Wonderlore's Travelling Story Shopsite-specific activities and workshops encouraging people of all ages to make new stories inspired by interaction with elements from folklore, fairy tales and myth.

'One of our most popular workshops of the summer, Claire’s enchanting set up sparked the imagination of children and adults alike.' Chester Performs

Castle Park Storiesa Heritage Lottery-funded project for Litfest, working with people from the Lancaster area to uncover hidden histories and share them through creative non-fiction and photography in an exhibition of stories.

Malkin Child, by Livi Michael, is a powerful reimagining of the most famous witch trial in English history, suitable for ages 9+. As the Lancashire Reads Book 2012, Malkin Child has been well received by children and adults. I edited the book and managed its production for Litfest to mark the 400th anniversary of the Lancashire Witch Trials.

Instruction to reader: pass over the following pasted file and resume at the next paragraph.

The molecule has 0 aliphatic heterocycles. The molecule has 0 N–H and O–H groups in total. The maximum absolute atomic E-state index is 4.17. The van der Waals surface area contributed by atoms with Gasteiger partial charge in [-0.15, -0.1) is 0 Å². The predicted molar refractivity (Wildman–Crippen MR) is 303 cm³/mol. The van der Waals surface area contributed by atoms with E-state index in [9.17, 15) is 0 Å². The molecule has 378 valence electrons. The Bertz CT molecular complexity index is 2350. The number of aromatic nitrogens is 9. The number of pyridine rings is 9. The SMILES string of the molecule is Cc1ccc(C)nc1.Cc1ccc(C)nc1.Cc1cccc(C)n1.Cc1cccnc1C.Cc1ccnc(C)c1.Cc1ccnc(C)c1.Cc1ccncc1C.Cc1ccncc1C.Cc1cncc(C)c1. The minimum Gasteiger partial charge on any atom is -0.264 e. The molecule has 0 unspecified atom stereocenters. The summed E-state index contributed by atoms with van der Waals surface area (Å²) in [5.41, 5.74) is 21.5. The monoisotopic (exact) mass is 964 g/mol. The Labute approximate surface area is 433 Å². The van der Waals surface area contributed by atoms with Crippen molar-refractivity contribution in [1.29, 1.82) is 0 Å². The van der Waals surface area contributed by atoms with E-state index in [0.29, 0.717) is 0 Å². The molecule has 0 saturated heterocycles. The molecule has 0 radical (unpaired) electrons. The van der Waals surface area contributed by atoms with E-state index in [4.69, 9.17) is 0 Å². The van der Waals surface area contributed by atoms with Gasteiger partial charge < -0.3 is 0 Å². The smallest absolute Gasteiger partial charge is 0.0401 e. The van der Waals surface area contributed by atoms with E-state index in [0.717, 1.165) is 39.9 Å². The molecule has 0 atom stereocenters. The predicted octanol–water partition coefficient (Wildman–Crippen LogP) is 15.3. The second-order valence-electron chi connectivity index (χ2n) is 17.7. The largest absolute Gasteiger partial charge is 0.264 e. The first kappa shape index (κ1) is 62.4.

The Language of Footprints introduces three new prose pieces from emerging North West writers. Through the short story and creative non-fiction forms the writers explore three very different Lancashire landscapes, each visiting layers of memory tied to places and considering the ways the landscapes we inhabit shape who we become. I commissioned and edited the pieces, which were read as part of Litfest 2012.

Paraxis: co-edited with Andy Hedgecock and Carys Bray. Publishing unnerving, uncanny and fantastical stories, essays and artwork.

New Fairy Talesan illustrated magazine I founded to encourage the writing and enjoyment of new fairy tales. Launched in 2008, our final issue was published in November 2010. To find out more about the magazine, read back issues and enjoy free audio stories please visit the website.

The Fairy Tale Cupboard
A blog about fairy tales, which I kept between July 2009 and January 2011.

Ways to make a word dress
An online scrapbook created whilst working on The Word Dress commission for Litfest.

Field guide to digital fiction
A resource I compiled in 2010 as part of a research project on digital fiction for my MA.